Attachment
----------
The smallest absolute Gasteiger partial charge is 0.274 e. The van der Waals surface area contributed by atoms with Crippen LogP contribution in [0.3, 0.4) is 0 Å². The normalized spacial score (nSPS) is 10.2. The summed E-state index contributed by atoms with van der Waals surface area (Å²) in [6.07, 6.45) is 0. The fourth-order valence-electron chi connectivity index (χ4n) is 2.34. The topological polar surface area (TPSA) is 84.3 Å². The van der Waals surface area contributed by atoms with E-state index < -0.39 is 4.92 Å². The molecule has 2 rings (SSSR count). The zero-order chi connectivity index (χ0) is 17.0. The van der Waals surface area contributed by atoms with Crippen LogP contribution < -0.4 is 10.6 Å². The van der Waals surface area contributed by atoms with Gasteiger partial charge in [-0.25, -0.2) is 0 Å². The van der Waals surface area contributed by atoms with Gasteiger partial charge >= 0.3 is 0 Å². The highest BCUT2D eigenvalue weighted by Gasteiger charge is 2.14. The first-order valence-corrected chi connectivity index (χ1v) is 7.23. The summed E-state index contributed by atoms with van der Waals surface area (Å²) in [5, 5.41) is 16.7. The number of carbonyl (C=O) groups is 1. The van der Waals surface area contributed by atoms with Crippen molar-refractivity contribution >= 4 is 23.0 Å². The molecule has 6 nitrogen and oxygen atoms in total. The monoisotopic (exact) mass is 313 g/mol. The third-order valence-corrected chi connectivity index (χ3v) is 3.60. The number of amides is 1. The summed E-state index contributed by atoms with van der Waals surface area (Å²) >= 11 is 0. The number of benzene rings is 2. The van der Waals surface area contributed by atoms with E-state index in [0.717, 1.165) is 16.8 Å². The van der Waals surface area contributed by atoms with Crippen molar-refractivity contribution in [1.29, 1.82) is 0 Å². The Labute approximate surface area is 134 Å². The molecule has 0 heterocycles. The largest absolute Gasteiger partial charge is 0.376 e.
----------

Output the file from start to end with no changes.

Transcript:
The smallest absolute Gasteiger partial charge is 0.274 e. The van der Waals surface area contributed by atoms with Crippen LogP contribution in [0.3, 0.4) is 0 Å². The normalized spacial score (nSPS) is 10.2. The summed E-state index contributed by atoms with van der Waals surface area (Å²) in [6.07, 6.45) is 0. The fourth-order valence-electron chi connectivity index (χ4n) is 2.34. The topological polar surface area (TPSA) is 84.3 Å². The van der Waals surface area contributed by atoms with E-state index < -0.39 is 4.92 Å². The molecule has 2 rings (SSSR count). The zero-order chi connectivity index (χ0) is 17.0. The van der Waals surface area contributed by atoms with Crippen LogP contribution < -0.4 is 10.6 Å². The van der Waals surface area contributed by atoms with Gasteiger partial charge in [-0.25, -0.2) is 0 Å². The van der Waals surface area contributed by atoms with Gasteiger partial charge >= 0.3 is 0 Å². The highest BCUT2D eigenvalue weighted by Gasteiger charge is 2.14. The first-order valence-corrected chi connectivity index (χ1v) is 7.23. The summed E-state index contributed by atoms with van der Waals surface area (Å²) in [5, 5.41) is 16.7. The number of carbonyl (C=O) groups is 1. The van der Waals surface area contributed by atoms with Crippen molar-refractivity contribution >= 4 is 23.0 Å². The molecule has 6 nitrogen and oxygen atoms in total. The monoisotopic (exact) mass is 313 g/mol. The third-order valence-corrected chi connectivity index (χ3v) is 3.60. The number of amides is 1. The summed E-state index contributed by atoms with van der Waals surface area (Å²) >= 11 is 0. The number of benzene rings is 2. The van der Waals surface area contributed by atoms with E-state index in [0.717, 1.165) is 16.8 Å². The van der Waals surface area contributed by atoms with Crippen molar-refractivity contribution in [1.29, 1.82) is 0 Å². The Labute approximate surface area is 134 Å². The molecule has 0 heterocycles. The largest absolute Gasteiger partial charge is 0.376 e.